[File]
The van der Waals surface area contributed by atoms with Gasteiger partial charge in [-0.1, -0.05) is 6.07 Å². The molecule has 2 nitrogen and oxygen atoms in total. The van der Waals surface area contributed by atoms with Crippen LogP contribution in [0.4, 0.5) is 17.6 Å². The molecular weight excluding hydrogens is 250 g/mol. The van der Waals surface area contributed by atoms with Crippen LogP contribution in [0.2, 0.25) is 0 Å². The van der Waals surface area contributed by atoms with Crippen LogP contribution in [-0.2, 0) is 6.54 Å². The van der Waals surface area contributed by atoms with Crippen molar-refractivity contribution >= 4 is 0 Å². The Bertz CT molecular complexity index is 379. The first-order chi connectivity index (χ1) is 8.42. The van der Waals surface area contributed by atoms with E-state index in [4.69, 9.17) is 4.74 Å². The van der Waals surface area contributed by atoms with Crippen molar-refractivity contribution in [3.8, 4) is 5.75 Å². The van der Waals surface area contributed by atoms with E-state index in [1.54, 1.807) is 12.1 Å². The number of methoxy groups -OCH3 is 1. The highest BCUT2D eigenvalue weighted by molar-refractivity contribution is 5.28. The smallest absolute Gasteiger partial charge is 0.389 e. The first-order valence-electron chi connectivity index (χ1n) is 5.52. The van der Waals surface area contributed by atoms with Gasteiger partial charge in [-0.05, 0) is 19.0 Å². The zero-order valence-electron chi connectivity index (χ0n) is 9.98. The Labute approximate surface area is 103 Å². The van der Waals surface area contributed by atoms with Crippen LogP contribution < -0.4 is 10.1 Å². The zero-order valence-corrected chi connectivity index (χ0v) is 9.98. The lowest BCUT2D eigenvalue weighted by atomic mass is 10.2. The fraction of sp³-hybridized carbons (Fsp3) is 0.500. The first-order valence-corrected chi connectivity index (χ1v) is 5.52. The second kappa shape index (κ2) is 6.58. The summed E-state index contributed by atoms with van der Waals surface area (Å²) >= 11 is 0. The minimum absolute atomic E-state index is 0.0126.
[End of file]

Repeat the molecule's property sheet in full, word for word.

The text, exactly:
The van der Waals surface area contributed by atoms with Gasteiger partial charge in [-0.1, -0.05) is 6.07 Å². The molecule has 2 nitrogen and oxygen atoms in total. The van der Waals surface area contributed by atoms with Crippen LogP contribution in [0.4, 0.5) is 17.6 Å². The molecular weight excluding hydrogens is 250 g/mol. The van der Waals surface area contributed by atoms with Crippen LogP contribution in [0.2, 0.25) is 0 Å². The van der Waals surface area contributed by atoms with Crippen LogP contribution in [-0.2, 0) is 6.54 Å². The van der Waals surface area contributed by atoms with Crippen molar-refractivity contribution >= 4 is 0 Å². The Bertz CT molecular complexity index is 379. The first-order chi connectivity index (χ1) is 8.42. The van der Waals surface area contributed by atoms with E-state index in [4.69, 9.17) is 4.74 Å². The van der Waals surface area contributed by atoms with Crippen molar-refractivity contribution in [3.8, 4) is 5.75 Å². The van der Waals surface area contributed by atoms with E-state index in [1.54, 1.807) is 12.1 Å². The number of methoxy groups -OCH3 is 1. The highest BCUT2D eigenvalue weighted by molar-refractivity contribution is 5.28. The smallest absolute Gasteiger partial charge is 0.389 e. The first-order valence-electron chi connectivity index (χ1n) is 5.52. The van der Waals surface area contributed by atoms with Gasteiger partial charge in [-0.05, 0) is 19.0 Å². The zero-order valence-electron chi connectivity index (χ0n) is 9.98. The Labute approximate surface area is 103 Å². The van der Waals surface area contributed by atoms with Crippen LogP contribution < -0.4 is 10.1 Å². The zero-order valence-corrected chi connectivity index (χ0v) is 9.98. The lowest BCUT2D eigenvalue weighted by atomic mass is 10.2. The fraction of sp³-hybridized carbons (Fsp3) is 0.500. The first-order valence-corrected chi connectivity index (χ1v) is 5.52. The second kappa shape index (κ2) is 6.58. The summed E-state index contributed by atoms with van der Waals surface area (Å²) >= 11 is 0. The minimum absolute atomic E-state index is 0.0126.